if taking Air France planes, public busses or trains in France, don't forget to check the Strike date schedule for May. Last May was my first visit to France on my way to SJPdP. I was unaware of this scheduled transportation strike phenomenon but got lucky because my travel dates did not fall on strike dates. Apparently the law requires these work stoppages be scheduled in advance so everyone can make other plans. I don't know if the transport companies settled their differences and now have a multi year contract resulting in a strike free 2019 or if this starts over again like an unpopular seasonal event each spring. Maybe those who live in or travel yearly in France can shed some light on this.

My travel day from Paris to SJPdP was on May 12th and below is the published strike dates calendar. I also heard that sometimes strikes happen that are not scheduled, air traffic controllers or baggage handlers etc...that could effect your travels. As "insurance", I had a overnight bus ticket booked from Paris to Bayonne just in case my morning flight was effected. I was able to cancel it via text/email after I boarded my morning flight and had only a small penalty, I think about 5 or 10 Euros due to the advance notice of cancellation greater than 6 hours if I remember correctly.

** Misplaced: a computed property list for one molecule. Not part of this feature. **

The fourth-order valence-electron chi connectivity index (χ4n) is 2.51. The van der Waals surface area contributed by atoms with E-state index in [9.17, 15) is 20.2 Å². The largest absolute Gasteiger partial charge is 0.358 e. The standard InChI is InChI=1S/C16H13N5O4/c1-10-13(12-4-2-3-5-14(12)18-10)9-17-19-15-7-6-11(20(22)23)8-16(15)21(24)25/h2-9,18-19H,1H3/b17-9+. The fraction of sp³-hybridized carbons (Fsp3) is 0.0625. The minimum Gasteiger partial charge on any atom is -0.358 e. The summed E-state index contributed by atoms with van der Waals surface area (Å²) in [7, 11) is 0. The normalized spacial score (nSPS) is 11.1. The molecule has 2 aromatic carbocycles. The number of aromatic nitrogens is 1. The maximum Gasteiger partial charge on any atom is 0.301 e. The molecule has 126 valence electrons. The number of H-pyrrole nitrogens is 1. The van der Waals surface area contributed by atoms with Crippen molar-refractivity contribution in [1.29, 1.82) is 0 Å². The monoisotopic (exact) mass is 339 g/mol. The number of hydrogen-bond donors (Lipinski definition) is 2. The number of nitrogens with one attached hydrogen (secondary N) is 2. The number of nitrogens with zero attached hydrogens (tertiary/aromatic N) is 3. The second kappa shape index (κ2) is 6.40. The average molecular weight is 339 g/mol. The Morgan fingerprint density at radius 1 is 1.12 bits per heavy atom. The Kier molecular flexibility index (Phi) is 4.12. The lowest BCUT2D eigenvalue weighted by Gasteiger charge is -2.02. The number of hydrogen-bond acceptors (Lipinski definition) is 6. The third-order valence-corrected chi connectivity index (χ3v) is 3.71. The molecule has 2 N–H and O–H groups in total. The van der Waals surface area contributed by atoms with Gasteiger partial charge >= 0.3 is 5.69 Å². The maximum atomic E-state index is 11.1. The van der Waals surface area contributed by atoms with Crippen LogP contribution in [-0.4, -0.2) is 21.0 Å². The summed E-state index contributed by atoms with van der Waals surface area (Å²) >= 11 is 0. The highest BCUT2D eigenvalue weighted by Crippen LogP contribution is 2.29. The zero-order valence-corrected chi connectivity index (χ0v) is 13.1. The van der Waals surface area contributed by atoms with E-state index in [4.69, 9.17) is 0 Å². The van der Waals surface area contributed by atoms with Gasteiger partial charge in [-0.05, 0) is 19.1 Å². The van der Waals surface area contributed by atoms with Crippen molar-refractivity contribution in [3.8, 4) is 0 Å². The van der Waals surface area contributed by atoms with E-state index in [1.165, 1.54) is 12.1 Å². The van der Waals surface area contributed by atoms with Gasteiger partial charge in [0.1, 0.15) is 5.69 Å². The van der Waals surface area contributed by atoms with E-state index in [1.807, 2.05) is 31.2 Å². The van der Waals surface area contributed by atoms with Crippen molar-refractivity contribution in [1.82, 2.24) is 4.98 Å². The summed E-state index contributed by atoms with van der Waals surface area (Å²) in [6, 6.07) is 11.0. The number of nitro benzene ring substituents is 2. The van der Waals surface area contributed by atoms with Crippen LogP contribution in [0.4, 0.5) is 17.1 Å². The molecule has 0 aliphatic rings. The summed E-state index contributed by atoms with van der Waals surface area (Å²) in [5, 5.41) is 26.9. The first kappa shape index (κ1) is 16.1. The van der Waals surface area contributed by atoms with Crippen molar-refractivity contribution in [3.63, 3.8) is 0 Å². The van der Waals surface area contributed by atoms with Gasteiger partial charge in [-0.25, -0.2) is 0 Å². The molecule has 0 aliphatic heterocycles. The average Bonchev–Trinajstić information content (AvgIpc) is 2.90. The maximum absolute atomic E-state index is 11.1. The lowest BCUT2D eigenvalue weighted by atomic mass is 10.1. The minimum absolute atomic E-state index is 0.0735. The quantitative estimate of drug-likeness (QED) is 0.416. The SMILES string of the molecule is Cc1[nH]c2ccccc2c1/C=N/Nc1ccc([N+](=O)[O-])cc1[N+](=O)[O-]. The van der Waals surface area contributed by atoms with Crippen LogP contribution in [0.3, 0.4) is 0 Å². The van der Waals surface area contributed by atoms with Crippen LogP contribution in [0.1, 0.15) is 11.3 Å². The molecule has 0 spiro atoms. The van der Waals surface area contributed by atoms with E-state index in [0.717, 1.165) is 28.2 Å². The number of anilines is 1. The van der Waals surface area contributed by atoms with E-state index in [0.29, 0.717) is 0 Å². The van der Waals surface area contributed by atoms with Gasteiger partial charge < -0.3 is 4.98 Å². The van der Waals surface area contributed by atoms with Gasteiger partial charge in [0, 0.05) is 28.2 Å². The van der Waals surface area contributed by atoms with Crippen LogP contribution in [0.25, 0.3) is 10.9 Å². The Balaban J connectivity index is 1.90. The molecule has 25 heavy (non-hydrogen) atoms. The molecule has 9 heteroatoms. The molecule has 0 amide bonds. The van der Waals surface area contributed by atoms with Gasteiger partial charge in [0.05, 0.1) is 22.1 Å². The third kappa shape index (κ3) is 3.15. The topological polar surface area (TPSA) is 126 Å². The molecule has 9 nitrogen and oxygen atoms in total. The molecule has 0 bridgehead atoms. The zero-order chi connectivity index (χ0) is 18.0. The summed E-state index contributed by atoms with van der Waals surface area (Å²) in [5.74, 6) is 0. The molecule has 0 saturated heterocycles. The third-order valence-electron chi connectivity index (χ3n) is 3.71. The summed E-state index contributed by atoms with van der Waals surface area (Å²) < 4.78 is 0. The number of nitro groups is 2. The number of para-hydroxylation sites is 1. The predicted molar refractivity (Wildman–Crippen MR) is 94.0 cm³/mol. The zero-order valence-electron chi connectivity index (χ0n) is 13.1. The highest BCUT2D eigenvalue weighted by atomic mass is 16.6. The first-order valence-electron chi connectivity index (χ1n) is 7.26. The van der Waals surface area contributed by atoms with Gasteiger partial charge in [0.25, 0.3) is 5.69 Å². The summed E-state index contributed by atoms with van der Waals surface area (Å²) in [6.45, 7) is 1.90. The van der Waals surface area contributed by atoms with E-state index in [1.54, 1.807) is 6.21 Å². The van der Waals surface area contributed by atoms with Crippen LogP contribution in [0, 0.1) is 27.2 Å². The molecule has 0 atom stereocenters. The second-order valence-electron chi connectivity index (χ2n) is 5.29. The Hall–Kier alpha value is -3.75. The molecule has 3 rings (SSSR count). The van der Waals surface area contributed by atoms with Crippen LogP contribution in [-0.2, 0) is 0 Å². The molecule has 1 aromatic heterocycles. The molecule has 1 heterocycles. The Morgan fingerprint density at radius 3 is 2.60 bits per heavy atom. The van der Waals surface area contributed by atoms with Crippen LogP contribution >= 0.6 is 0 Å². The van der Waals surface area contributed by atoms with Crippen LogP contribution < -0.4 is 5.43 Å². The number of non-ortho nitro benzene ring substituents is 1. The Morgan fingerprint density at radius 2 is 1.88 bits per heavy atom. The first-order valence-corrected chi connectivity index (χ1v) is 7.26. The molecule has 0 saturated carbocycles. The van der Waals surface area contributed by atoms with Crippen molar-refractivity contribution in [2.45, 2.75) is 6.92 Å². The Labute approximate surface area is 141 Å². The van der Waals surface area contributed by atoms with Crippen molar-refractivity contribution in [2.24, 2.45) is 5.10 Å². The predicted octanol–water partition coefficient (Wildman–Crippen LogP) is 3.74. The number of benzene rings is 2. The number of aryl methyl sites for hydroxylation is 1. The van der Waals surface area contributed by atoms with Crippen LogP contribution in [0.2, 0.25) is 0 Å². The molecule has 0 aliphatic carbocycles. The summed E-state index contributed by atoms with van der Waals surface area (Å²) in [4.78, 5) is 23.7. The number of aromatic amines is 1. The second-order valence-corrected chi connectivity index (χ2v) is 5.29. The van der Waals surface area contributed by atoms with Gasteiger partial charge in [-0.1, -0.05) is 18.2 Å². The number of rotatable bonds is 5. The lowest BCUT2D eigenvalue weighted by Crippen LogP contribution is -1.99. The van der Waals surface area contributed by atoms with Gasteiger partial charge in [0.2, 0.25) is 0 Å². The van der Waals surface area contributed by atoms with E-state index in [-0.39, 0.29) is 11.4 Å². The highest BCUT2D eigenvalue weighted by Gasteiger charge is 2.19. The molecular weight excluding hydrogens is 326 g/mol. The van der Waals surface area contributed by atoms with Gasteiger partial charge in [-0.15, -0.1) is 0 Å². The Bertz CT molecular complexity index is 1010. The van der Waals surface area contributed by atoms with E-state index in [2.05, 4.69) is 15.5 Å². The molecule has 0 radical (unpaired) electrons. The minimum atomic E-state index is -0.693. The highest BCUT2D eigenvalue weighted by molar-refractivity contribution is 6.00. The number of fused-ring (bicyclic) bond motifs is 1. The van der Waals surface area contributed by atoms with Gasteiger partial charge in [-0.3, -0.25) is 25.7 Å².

To remove the inconvenience of a last minute issue with public train or buss from Biarritz to SJPdP I reserved a seat with a private shuttle bus company called Express Burricot. They can take 1 to 8 passengers. If you are the only passenger its expensive, I think around 90 Euros and if there are 5 or more passengers it's 19 Euro each.

There are several private Coach bus companies in France that tend not to be effected by strikes. As a foreigner that spoke NO French and barely any Spanish I found the app Rome2Rio very helpful for any transportation arrangements regarding bus or train. It is a very clear, easy to use interface with tons of good information. Good luck with your Camino, you will love it.


strike dates.png
 
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JabbaPapa

"True Pilgrim"
Past OR future Camino
100 characters or fewer : see signature details
I don't know if the transport companies settled their differences and now have a multi year contract resulting in a strike free 2019 or if this starts over again like an unpopular seasonal event each spring. Maybe those who live in or travel yearly in France can shed some light on this.

Well, the Unions and the Government and the SNCF have entered an uneasy truce ; and whilst there might always potentially be some strike action in 2019, concessions on all parts have been made, and I'm unsure as to how much stomach for "struggle" remains in the grassroots Union membership.

There are some strikes that seem to follow the patterns of the football (soccer) season, but these tend to be localised mostly in Paris and some other large cities, leaving most of France and most TGVs and Intercity trains mostly unaffected (last year's strikes were a significant exception to the general rule).

Having said that, these were NOT the worst transport strikes I've ever witnessed -- the 1995 strikes lasted about a month, and there was basically 95% of all public transport throughout the whole country at a standstill. (I believe the 1968 strikes were even worse than that)